Monday, July 14, 2008

Some Advice

Sometimes I get hit up for advice and for the life of me I'm never sure if I should be giving it out because I'm still learning.  I have shit days.  I still make mistakes and second-guess what I'm doing. It's part of the lifestyle. A friend and I joke about it because all we did was trade old problems for new problems.

Read and let me know what you think.

Hey Sean,
Sorry for the 3 month delay in responding. Summer is one of my busiest seasons. I tried to find some more examples of your poster work online but couldn’t find any. I even stalked you on myspace.

It’s hard to give out advice because most people really want to be told that everything they do is amazing. And they don’t want to hear about what they can improve on.

I think it’s cool that you have your own style. That’s important. The more posters you do for your band the more people will equate your drawings as “Booster” or “Sean Kemp” posters. You should also hit up other bands and do some stuff for them too. Get a reputation as the guy from Booster who does all the artwork.

The next thing I would say is get a real website. A blog or deviant or myspace page to showcase your art is not a website. They’re easy as hell to build and maintain. You can’t throw a rock without hitting a web designer. So if you’re total crap with html, ask a friend. The goal of the website is to easily direct people to what you do. Also more importantly, LOOK PROFESSIONAL. I may not be the greatest artist out there but I gots me a website.  Booyah and all that other shit. That’ll get me hired faster than anyone with a myspace page.  For realsies.

Start paying attention to the way things are designed. Posters were a great learning ground for me. They still are. What they didn’t teach me in school I learned designing posters. Which was a lot. And I’m not done. So yeah, start paying more attention to design. If you really like posters buy a book on posters, keep it open as you work. Ask yourself how the person fit 100 band names on a poster and still made it look good. I’ve had to do that several times when I’m stumped. Try to stick with one font. The most important information is the headlining band and then the openers and then the date and finally the venue.

Even though I highly recommend paying more attention to design...try to avoid stealing someone’s style.  Especially if they're still alive.  Not that you are now, but it’s a pitfall that everyone seems to fall in to at some point. It’s like being a Jedi and having to decide over wearing leather pants and being evil or wearing a cotton robe and being good. Having your own style takes some time but pays off in spades. Do you want your band to be referred to as another band that sounds like (insert popular band name..I dunno...) Nirvana? Or do you want your band to sound like Booster?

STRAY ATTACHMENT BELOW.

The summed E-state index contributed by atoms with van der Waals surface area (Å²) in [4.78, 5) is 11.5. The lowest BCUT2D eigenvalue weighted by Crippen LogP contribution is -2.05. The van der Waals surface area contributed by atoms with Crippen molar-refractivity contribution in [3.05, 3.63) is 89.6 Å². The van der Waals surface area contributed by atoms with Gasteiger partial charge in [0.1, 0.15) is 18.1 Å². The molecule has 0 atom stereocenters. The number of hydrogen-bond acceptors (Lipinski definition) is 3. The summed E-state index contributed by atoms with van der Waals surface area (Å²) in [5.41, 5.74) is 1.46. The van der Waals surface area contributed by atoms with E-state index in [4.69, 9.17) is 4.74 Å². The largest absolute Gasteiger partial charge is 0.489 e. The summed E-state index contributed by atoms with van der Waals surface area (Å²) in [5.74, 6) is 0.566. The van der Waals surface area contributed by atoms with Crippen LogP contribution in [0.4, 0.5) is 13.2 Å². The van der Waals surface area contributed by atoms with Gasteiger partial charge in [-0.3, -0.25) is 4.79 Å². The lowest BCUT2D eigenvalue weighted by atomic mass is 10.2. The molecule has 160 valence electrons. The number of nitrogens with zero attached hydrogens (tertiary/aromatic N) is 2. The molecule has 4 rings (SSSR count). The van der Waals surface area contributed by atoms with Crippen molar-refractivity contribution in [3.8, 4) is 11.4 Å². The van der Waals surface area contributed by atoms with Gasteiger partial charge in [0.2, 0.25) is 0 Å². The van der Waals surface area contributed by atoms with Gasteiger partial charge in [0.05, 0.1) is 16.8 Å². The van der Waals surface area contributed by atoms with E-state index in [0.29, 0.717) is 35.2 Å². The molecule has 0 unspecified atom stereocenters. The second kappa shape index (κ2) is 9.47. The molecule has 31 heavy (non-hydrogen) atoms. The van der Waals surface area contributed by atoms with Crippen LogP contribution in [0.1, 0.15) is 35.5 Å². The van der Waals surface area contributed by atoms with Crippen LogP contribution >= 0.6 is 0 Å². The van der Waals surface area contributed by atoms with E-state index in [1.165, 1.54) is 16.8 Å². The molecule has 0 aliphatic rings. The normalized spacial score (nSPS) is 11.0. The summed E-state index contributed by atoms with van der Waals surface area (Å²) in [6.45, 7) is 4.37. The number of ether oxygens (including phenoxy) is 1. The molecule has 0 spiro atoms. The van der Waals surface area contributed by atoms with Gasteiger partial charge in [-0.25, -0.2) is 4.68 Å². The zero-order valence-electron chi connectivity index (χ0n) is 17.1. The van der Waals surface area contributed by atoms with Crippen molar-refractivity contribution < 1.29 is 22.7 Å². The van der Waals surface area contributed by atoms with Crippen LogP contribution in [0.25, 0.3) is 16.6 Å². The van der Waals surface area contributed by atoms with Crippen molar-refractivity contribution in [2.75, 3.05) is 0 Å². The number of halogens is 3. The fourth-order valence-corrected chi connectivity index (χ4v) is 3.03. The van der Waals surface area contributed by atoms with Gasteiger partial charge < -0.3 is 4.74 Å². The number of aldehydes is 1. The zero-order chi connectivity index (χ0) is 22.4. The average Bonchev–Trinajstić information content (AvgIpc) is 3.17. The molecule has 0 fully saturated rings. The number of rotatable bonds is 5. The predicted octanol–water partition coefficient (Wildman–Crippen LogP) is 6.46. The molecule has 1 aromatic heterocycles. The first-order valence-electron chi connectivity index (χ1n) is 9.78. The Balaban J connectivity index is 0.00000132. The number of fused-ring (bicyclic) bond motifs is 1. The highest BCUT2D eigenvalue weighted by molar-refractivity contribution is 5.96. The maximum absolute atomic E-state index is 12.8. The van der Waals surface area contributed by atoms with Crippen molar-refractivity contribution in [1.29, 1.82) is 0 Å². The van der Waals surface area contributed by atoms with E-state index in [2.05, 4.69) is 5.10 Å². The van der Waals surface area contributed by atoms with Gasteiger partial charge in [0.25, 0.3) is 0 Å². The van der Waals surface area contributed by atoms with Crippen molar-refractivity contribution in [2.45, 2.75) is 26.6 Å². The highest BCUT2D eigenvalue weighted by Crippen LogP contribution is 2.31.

Get to know your computer. Without the computer I’d be too lazy to design posters. Whether you dig photoshop or illustrator, learn to use them. It’ll save you time and make life easier when you hafta print your posters or deal with clients. It makes you more valuable as a designer if you know your shit and can give someone a file and all they hafta do is print it out.  People will pass your ass up if you don't know what you're doing.  They'll hire someone who may not be the world's greatest artist, but is computer savvy.

Last thing more work. The more you do the more people know about you and/or your band.

There’s no magic door for any of this. It all takes time. I’ve been doing posters for 7-8 years and I feel like I’m only scratching the surface. It’s a journey.

I hope that helped. I drank too much coffee today.


On 4/6/08 5:38 AM, "Sean Kemp" wrote: Hey Brian I am a musician, here in Adelaide, and starting to get some poster art out there, Wanted to send you a sample of what i've been doing, and wanting to know if you had any tips? I'm mostly doing Band Bill Art for my own band, ' Booster '. Sean Adelaide, Australia

1 comment:

darth wegner said...

Really liked that letter. Kinda helped me aswell. I've always been ok with a marker in my hand but never really got around to practice and really learn basic stuff as anatomy and perspective and shit. But when i got an interest in rock poster design/art i decided to do something about it.
Your letter gave answer to most of the questions I've been thinking about.

Feel free to visit my website if you've got time to kill.
(hint click the picture)
ps: I know i kinda stole the behind the scenes from your blog but as Bob Dylan once said: "Amateurs borrow, Pros Steal" ;) Don't like it? let me know. And by the way thanks for being an inspiration.